David Addington

  • December 2, 2013
    BookTalk
    Emergency Presidential Power
    From the Drafting of the Constitution to the War on Terror
    By: 
    Chris Edelson

    by Chris Edelson, Assistant Professor of Government, American University School of Public Affairs

    In March 2009, about a month after President George W. Bush and Dick Cheney left office, Scott Horton declared that “[w]e may not have realized it, but in the period from late 2001-January 19, 2009, this country was a dictatorship.  That was thanks to secret memos crafted deep inside the Justice Department that effectively trashed the Constitution.”  Some of the most infamous of these memos were drafted by John Yoo, an Office of Legal Counsel attorney from 2001-2003.  Yoo and others – most notably, Cheney’s counsel, David Addington – advanced the unitary executive theory, a theory of presidential power Cheney had personally favored for decades.

    The unitary executive theory, as implemented by the Bush administration, was claimed to justify effectively unchecked presidential power over the use of military force, the detention and interrogation of prisoners, extraordinary rendition and intelligence gathering.  According to the unitary executive theory, since the Constitution assigns the president all of “the executive power”, he can set aside laws that attempt to limit his power over national security.  This is an enormous power: critics charge that it effectively places the president above the law.  Advocates of broad presidential power argue it is necessary to defend the nation against the threat posed by terrorism.

  • May 14, 2009
    BookTalk
    Bad Advice
    Bush’s Lawyers in the War on Terror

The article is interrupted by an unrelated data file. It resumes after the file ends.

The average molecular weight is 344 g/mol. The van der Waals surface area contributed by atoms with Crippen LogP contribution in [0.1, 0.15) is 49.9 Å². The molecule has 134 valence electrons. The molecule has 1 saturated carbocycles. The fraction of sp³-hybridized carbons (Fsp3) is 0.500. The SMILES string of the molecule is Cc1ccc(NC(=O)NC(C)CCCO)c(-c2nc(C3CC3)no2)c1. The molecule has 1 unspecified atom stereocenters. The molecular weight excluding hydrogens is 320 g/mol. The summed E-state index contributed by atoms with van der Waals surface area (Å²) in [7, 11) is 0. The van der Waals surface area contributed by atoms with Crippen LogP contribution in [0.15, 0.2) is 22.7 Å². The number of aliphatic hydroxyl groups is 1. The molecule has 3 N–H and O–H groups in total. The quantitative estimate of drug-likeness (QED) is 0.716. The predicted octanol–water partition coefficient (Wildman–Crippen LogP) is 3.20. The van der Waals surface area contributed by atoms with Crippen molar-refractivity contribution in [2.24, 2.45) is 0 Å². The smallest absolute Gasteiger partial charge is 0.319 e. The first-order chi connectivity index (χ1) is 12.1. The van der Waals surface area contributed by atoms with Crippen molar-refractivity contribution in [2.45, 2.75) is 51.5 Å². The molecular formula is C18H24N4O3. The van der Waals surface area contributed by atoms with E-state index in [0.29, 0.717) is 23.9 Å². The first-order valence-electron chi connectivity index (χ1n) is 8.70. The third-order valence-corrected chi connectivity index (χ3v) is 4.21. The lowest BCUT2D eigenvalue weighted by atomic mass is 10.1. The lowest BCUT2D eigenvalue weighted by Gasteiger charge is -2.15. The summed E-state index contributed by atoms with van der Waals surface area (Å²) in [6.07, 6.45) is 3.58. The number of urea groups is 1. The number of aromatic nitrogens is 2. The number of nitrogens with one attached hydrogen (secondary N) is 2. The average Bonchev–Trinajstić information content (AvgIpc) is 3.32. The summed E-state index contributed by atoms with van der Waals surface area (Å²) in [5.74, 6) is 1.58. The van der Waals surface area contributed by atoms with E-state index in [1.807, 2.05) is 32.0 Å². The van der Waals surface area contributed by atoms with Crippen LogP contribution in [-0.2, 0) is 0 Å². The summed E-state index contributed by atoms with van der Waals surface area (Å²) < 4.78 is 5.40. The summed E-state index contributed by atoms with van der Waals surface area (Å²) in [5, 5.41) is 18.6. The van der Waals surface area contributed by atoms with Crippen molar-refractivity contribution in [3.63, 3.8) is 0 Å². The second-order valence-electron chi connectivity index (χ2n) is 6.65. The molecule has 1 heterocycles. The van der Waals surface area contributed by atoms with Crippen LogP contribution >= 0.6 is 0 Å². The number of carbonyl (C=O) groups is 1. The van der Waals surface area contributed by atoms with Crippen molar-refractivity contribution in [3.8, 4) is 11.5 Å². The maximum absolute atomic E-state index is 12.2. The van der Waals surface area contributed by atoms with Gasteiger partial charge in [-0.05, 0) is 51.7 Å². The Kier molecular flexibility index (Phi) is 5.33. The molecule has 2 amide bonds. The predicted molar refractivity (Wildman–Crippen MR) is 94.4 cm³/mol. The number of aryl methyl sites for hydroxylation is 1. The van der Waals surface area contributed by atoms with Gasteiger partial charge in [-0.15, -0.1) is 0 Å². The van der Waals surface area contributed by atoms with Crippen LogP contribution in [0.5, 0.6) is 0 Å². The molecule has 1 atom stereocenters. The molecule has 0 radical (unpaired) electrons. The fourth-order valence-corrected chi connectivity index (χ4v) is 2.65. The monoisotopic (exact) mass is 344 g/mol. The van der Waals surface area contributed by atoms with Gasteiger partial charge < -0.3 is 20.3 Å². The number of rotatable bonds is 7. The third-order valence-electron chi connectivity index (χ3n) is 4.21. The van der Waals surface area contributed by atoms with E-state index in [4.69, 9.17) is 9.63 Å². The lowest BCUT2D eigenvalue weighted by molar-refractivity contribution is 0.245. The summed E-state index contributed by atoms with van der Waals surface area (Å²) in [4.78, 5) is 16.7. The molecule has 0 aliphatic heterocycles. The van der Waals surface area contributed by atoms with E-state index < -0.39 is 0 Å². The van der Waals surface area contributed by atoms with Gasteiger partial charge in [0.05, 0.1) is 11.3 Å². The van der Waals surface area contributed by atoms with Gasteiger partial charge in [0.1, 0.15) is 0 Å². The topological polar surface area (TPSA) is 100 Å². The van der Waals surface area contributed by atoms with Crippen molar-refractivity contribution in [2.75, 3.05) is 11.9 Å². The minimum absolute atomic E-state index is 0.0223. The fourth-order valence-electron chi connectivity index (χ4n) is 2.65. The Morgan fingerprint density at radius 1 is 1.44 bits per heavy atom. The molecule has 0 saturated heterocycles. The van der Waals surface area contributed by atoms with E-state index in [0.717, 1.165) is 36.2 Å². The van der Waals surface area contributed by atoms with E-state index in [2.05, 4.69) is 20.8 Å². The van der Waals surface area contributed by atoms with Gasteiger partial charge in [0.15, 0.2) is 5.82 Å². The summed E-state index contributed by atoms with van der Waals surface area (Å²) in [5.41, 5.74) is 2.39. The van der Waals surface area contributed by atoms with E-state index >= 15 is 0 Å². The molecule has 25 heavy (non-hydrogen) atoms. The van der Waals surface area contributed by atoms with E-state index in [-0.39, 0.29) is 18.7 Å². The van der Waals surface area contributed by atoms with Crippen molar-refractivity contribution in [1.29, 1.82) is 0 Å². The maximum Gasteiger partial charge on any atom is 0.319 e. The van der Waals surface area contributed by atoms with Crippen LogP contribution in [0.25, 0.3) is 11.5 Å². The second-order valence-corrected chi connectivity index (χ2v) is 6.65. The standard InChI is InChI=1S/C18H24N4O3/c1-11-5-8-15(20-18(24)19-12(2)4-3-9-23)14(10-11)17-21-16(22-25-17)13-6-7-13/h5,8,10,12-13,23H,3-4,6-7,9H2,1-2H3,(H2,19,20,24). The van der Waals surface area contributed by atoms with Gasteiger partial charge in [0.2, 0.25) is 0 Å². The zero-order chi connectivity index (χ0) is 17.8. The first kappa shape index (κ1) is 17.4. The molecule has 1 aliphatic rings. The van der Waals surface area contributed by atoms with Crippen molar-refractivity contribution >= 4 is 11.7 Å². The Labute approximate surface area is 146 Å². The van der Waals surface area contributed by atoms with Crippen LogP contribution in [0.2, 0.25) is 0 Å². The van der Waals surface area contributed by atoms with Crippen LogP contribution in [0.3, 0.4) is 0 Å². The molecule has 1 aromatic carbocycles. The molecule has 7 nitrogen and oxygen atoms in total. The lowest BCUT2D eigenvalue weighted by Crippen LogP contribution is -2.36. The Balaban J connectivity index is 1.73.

By: 
    By Harold H. Bruff, Charles Inglis Thomson Professor of Law, University of Colorado at Boulder
    President Bush received bad advice from his lawyers regarding some crucial decisions in the war on terror, including National Security Agency surveillance of American citizens, detention and trial by military commission of suspected terrorists, and authorization of harsh interrogation techniques-the torture question. In each of these contexts, the President's lawyers made broad and even unprecedented claims of unilateral executive power after a secret process of decision. Their advice exceeded the bounds of professional responsibility.

    Legal advice to a President is always sympathetic to his policy goals. Advisers feel political and personal loyalty to the President who selected them. Competition for influence within the administration fosters telling a President what he wants to hear. Also, the culture of the Executive Branch ensures sympathy. Given these powerful incentives to support the President's policy agenda, what can and should constrain the lawyers? First, there is the obligation of the oath to defend the Constitution that they all take. The lawyers also have a second obligation in their professional responsibility to "exercise independent professional judgment and render candid advice." As Robert Jackson said, "the value of legal counsel is in the detachment of the advisor from the advised." We expect that distance from professionals of all kinds, our doctors for example.

    To buttress the duty of independent judgment, executive advisers need to accept the principle of the Steel Seizure case that Congress can lay down the law, even in time of war. Support of a broad initiative power for the executive is fully consistent with this principle. Some of President Bush's lawyers followed a theory that the executive has broad unilateral power in the foreign realm that Congress may not control, except perhaps by withholding funds or impeachment. This risks a destabilizing pursuit of executive hegemony, one very erosive of the rule of law.